The summer sun beat down on the small Sepher farmstead with an unforgiving heat. The winds in the valley helped often blew that heat away, and it was quite welcome, but Vestria had come to realize that there were certain days, far and few between, when the winds were absent and the sun’s rays were unrelenting.
Today, she was busy digging rows for the crops that would be planted on the northern side of the fields. She used a pair of mules, or at least she assumed they were mules, to pull the heavy equipment through the dirt, while she walked along behind and spread the seeds as Sinos had instructed.
The Flamecaller had stepped inside to prepare lunch. It was some kind of soup dumpling that he claimed had to be prepared in a very specific manner if he hoped to cook it correctly. Vestria hadn’t objected. So far, almost every meal to come out of his small kitchen was a delight. It was rather comical to watch the man, a supposed Flamecaller of great renown, carefully chopping vegetables and curing cookware for that perfect taste. Since arriving here on Azirin, she had interviewed dozens, if not hundreds, of citizens. None of them had been like this one. He was different. She hoped that meant he’d be the key to finally understanding how this world finally defeated the Yunai.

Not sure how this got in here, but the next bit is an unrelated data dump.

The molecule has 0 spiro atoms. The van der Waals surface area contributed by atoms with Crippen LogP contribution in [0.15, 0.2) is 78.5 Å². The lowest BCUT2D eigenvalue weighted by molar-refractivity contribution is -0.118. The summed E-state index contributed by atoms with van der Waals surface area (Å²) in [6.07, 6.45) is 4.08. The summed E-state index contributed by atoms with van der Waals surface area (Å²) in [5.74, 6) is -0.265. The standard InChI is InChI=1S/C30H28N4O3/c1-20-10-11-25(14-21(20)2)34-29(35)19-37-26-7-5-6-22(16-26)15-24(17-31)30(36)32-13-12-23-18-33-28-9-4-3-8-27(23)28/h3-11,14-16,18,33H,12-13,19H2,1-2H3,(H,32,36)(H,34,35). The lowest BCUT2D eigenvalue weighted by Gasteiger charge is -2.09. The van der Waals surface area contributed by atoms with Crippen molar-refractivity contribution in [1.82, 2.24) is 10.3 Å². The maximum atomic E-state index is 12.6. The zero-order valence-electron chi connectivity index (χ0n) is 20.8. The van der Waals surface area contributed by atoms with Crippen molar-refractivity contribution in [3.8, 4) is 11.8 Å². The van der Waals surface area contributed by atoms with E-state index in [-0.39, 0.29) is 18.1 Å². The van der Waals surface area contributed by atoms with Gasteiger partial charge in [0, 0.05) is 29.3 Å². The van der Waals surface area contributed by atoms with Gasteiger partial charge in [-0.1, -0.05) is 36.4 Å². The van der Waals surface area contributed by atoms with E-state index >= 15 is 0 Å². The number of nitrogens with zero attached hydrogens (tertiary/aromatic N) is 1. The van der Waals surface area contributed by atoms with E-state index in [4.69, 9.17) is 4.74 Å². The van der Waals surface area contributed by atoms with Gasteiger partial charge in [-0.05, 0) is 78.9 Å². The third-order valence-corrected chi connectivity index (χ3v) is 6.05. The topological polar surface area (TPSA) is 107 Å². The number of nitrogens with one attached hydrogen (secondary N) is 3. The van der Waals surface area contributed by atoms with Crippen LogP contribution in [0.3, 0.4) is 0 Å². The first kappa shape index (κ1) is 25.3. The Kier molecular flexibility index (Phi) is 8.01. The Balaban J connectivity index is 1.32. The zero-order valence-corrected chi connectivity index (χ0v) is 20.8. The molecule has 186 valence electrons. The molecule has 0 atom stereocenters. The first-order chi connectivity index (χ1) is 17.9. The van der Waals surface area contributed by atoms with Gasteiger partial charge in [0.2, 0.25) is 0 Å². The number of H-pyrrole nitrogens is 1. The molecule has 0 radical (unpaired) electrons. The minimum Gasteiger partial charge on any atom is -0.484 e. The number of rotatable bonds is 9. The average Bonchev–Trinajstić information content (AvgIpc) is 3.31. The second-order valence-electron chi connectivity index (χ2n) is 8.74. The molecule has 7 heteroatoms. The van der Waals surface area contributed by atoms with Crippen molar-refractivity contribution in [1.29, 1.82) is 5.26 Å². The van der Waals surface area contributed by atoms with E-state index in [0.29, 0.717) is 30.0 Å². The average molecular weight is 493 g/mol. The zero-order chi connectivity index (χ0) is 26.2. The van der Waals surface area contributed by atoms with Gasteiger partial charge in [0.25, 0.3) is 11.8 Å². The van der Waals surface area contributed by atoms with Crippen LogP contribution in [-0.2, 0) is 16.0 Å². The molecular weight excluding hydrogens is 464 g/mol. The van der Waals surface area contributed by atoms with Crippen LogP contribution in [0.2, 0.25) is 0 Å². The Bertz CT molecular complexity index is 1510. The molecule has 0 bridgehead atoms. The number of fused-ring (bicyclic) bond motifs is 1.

Of course, she wasn’t making much headway in that regard. The conversation of Sionis’ past had stalled out after he reached the conclusion of his last chapter, when he boarded an airship and returned to Stonehaven after stopping one of the many Yunai invasions. The infusion of the aether and technology had created a weapon that could bring down even the most powerful of the mechanical creations, and the Yunai had been undone for the time being, but she knew there was more that this world had faced.